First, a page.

May 17, 2013
In what they say is the first UK randomised controlled trial of pharmacist prescribing, UK researchers have concluded that there may be benefits for people with chronic pain from pharmacist prescribing, and that larger trials are now needed. The authors comment that despite the increasing number of pharmacists and other non-medical prescribers, rigorous outcome comparisons are lacking.
The trial assigned 196 patients from six practices with prescribing pharmacists in England and Scotland, all of whom used repeat prescriptions for pain medication (excluding certain groups such as those serious mental illness), to three groups at random - two groups received pharmacist medication review, with and without pharmacist prescribing (the former with a face to face consultation; the lattter with feedback to the GP), and one group received treatment as usual. One of the reasons for this exploratory trial was to select the best outcome measures for a larger multi-centre trial - four were used here, including both pain and generic health outcome measures.
The authors highlight the paucity of the evidence base for pharmacist prescribing using validated outcome measures, rather than the reported experiences of healthcare professionals and patients. The results suggest that pharmacist prescribing, and perhaps pharmacist medication review alone, is “feasible, acceptable and may lead to improvements in pain and other measures”, conclude the authors.
Bruhn H et al. Pharmacist-led management of chronic pain in primary care: results from a randomised controlled exploratory trial. BMJ Open 2013;3:e002361
May 17, 2013
Nurses in a London emergency department were providing appropriate medication under the different mechanisms of independent nurse prescribing and Patient Group Directions (PGDs), with some notable differences, according to this cross-sectional review.
The researchers reviewed notes from 617 episodes of care, 382 using independent nurse prescribing and 235 using PGDs. Analysis of the results revealed more frequent prescribing by the prescribing nurses, with appropriate medication given in all but one case (where penicillin was prescribed for an allergic patient, highlighting the importance of history-taking). All medications received by patients in the PGD group were appropriate, although documented less consistently, but over 10% were not covered within the PGD - it was not clear how a prescription was obtained for these from the patient notes. This highlights the limitations of PGDs. The nurses in this department managed a wide range of conditions, with pain relief being the most common type of medication supplied.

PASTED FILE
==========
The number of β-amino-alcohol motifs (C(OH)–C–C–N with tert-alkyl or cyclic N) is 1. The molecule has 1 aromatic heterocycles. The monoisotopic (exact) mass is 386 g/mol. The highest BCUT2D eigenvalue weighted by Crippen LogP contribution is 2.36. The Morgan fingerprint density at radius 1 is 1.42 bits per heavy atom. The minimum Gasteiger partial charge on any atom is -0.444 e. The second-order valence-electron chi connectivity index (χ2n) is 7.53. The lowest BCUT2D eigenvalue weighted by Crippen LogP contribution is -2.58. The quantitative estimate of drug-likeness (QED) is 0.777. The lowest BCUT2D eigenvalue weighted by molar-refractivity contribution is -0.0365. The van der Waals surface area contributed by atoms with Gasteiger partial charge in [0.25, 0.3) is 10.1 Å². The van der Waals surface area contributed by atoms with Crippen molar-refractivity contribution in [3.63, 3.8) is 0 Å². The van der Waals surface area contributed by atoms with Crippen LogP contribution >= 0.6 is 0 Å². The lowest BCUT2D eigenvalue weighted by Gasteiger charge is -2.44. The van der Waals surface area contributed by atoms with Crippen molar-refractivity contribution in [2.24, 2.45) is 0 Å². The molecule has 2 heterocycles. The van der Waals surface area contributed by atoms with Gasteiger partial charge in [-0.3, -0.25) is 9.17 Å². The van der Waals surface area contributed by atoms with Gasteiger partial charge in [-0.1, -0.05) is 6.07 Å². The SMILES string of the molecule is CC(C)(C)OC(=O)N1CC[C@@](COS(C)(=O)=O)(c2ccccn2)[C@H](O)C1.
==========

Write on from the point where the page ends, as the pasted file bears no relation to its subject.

Black A and Dawood M. A comparison in independent nurse prescribing and patient group directions by nurse practitioners in the emergency department: A cross sectional review. Int. Emerg Nurs 2013; published online 6 May.
May 17, 2013
Some rather ‘overexcited’ media coverage followed publication of a study in which antibiotic treatment of one particular type of chronic lower back pain was found to be more effective at one year than placebo in reducing back pain and disability, according to NHS Choices, which cautions that further research is needed and that the research certainly does not mean that everyone with lower back pain should be offered antibiotics.
All the patients in the trial had ‘Modic type 1 changes’ - signs of bone swelling in the lower back confimed with MRI scans - and had been in pain for six months or more after a slipped disc. The possibility that the swelling could be caused by bacterial infection and therefore treatable with antibiotics was tested in this randomised controlled trial. The NHS Choices commentary also highlights some limitations in the research.
May 17, 2013
NICE now expects to publish the new good practice guidance for patient group directions (PGDs) in June, it has announced, and some organisations have published information about their responses to the consultation, which closed at the end of April.
The Guild of Healthcare Pharmacists is recommending that pharmacy technicians be added to the list of professionals who can use PGDs, arguing that their clinical roles in the NHS have developed in recent years and that this would improve patients’ access to medicines. The Guild is clear that PGDs should only be used for “distinct patient episodes”, as otherwise they may end up being used for rare indications “as cover” by some providers that do not have a doctor or referral mechanism. This use of PGDs as a substitute for non-medical prescribing in these situations is not in patients’ interests.
Pharmacy Voice highlights what it sees as the benefits of PGDs, for example how community pharmacy NHS ‘flu vaccination services may help reach under-65 at risk groups. It argues that there have been only limited opportunities for community pharmacists to become independent prescribers, although service redesign does offer further potential.
May 17, 2013
NICE has issued several updates recently, including an update to the guidance on omalizumab, recommended as an additional treatment for severe persistent allergic asthma in adults and children over 6 who need continuous or frequent treatment with oral corticosteroids.
In the ‘Evidence summaries: new medicines’ series, there are summaries on the use of lisdexamfetamine dimesylate in children and young people with attention deficit hyperactivity disorder, linaclotide for irritable bowel syndrome with constipation in adults, and lurasidone for schizophrenia, among others.
In the ‘Evidence summaries, unlicensed/off-label medicines‘, series, new entries include modafinil for fatigue in multiple sclerosis, and oral desmopressin for nocturia and nocturnal polyuria in men with lower urinary tract symptoms.